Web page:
abiogenesis

(redirected from Generatio spontanea)
Also found in: Dictionary, Thesaurus, Encyclopedia, Wikipedia.

abiogenesis

(ā′bī-ō-jĕn′ĭ-sĭs)
n.
The supposed development of living organisms from nonliving matter. Also called autogenesis, spontaneous generation.

a′bi·o·ge·net′ic (-jə-nĕt′ĭk), a′bi·o·ge·net′i·cal adj.
a′bi·o·ge·net′i·cal·ly adv.
a′bi·og′e·nist (-ŏj′ə-nĭst) n.

abiogenesis

[ab′ē·ōjen′əsis]
Etymology: Gk, a + bios, not life, genein, to produce
the idea that life can originate from inorganic, inanimate matter. Mid-twentieth century research by two University of Chicago chemists, Stanley Miller and Harold Urey supported the hypothesis that organic compounds essential to cellular life could be created under specific laboratory conditions. Also called spontaneous generation. Compare biogenesis. abiogenetic, adj.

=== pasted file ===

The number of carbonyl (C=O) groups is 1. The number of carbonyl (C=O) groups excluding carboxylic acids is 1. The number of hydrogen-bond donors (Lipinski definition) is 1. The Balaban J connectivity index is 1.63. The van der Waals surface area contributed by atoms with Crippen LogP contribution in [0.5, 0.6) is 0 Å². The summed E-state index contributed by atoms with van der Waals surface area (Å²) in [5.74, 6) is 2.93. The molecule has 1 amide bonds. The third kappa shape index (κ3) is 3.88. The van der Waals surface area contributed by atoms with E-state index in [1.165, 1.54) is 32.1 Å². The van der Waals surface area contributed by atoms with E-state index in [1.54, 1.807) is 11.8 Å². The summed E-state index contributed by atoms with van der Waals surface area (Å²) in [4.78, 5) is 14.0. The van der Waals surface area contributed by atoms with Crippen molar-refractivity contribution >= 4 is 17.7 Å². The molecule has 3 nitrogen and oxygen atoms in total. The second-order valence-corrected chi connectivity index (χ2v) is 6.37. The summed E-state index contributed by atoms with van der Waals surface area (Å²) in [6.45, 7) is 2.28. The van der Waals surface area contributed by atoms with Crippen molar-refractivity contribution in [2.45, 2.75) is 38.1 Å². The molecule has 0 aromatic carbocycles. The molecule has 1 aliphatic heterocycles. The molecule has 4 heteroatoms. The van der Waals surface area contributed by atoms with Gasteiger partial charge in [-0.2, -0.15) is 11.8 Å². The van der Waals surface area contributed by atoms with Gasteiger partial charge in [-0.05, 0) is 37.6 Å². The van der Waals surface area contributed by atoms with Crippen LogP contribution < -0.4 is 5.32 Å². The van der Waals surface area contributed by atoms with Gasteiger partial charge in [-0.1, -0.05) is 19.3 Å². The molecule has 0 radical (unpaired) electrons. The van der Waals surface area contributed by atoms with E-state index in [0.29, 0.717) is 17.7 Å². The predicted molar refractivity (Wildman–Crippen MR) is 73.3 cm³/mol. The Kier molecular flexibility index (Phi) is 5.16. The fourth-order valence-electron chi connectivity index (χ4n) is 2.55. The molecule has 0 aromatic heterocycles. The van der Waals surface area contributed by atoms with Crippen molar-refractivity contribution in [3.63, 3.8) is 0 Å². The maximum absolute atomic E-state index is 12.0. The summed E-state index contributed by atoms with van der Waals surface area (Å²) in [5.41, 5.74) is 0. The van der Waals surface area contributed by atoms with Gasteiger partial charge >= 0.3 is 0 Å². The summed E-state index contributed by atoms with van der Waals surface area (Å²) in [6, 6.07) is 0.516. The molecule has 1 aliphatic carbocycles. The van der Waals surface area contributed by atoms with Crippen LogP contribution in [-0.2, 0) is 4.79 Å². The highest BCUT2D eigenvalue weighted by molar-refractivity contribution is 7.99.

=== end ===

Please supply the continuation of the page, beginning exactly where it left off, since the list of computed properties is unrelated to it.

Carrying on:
abiogenesis

(1) Spontaneous generation. 
(2) The theory of spontaneous generation.

a·bi·o·gen·e·sis

(ā'bī-ō-jen'ĕ-sis)
Spontaneous origination of a living organisms directly from lifeless matter.
See also: spontaneous generation
[G. a-, without, + bios, life, + genesis, formation]

abiogenesis

The theory of ‘spontaneous generation’-the long-discarded notion that living organisms can be formed from non-living matter. Louis Pasteur's work (see PASTEURIZATION) did much to overthrow this idea which was based largely on the observation that maggots often appeared on rotting meat.

abiogenesis

see SPONTANEOUS GENERATION.